There can't be many nurses who start to work at Kaiser's Santa Rosa Medical Center when they're quite new to the profession yet aged almost 60.
Even fewer, no doubt, go into nursing in part because of the quality of the care they received when they were bed-ridden and nearly blind at that facility, and fearful that the happy, productive, independent part of their lives might be over.
David Hobler is a rare sort of nurse.
He had worked quite contentedly as an environmental engineer for 25 years when his world went whacky early one morning in August of 2006.
He'd traveled from his home in Santa Rosa to Phoenix for yet another long, on-the-road assignment that involved assisting firms with the software programs that produce hazardous-materials reports required by government agencies.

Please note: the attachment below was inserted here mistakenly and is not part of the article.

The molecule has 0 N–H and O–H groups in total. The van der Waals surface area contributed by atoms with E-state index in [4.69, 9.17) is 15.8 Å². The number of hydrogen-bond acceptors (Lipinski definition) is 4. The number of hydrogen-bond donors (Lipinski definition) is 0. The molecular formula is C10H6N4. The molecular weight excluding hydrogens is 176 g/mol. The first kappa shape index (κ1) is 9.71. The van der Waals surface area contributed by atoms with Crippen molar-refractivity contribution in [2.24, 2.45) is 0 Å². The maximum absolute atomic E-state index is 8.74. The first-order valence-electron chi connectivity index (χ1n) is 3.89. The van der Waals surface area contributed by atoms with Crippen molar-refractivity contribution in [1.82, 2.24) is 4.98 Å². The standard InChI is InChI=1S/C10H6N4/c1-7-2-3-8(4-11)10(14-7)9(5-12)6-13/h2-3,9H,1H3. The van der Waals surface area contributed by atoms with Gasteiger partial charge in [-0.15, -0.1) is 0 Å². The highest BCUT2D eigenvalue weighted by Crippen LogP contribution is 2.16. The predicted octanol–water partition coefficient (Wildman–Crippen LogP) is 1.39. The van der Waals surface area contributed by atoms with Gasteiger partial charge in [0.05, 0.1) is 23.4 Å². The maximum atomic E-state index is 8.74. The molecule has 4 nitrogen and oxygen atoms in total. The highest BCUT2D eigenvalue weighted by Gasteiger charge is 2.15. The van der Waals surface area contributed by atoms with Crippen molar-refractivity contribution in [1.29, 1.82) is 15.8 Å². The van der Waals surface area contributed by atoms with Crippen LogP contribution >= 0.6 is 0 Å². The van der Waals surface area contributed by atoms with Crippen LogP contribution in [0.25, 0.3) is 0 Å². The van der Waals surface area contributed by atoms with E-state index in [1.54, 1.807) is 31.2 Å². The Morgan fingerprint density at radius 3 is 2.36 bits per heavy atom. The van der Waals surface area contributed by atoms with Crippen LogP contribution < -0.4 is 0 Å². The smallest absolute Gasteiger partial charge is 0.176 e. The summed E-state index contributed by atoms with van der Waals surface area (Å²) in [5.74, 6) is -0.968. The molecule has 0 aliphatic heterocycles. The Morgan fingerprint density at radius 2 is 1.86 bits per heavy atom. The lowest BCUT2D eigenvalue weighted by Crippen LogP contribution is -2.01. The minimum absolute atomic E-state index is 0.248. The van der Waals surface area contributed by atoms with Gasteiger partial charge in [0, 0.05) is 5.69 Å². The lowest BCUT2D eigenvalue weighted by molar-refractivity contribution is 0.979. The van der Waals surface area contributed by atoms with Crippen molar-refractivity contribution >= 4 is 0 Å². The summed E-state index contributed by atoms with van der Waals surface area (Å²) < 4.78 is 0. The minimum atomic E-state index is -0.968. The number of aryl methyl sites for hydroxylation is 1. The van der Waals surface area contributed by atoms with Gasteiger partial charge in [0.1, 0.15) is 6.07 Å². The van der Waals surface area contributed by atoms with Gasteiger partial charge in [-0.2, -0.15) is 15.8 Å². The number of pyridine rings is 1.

At about 3:30 a.m., he got up to use the bathroom. He was wondering why the room was even darker than usual when he fell on his face.
Alarmed, he picked himself up and did what any sensible person would do. He phoned his mother.
Alice Hobler Turbiville, then a retired nurse living in South Dakota, where her son grew up, told him it was most likely a problem with his blood sugar. "She said to crawl to the kitchen and drink some orange juice," he recalled.
He complied, but upon arising from bed a second time found that his vision was still impaired and so was his ability to control his left leg and arm. This time, he telephoned an advice nurse at Kaiser in Santa Rosa.
He recited the symptoms and she responded at once, "Get to the emergency room."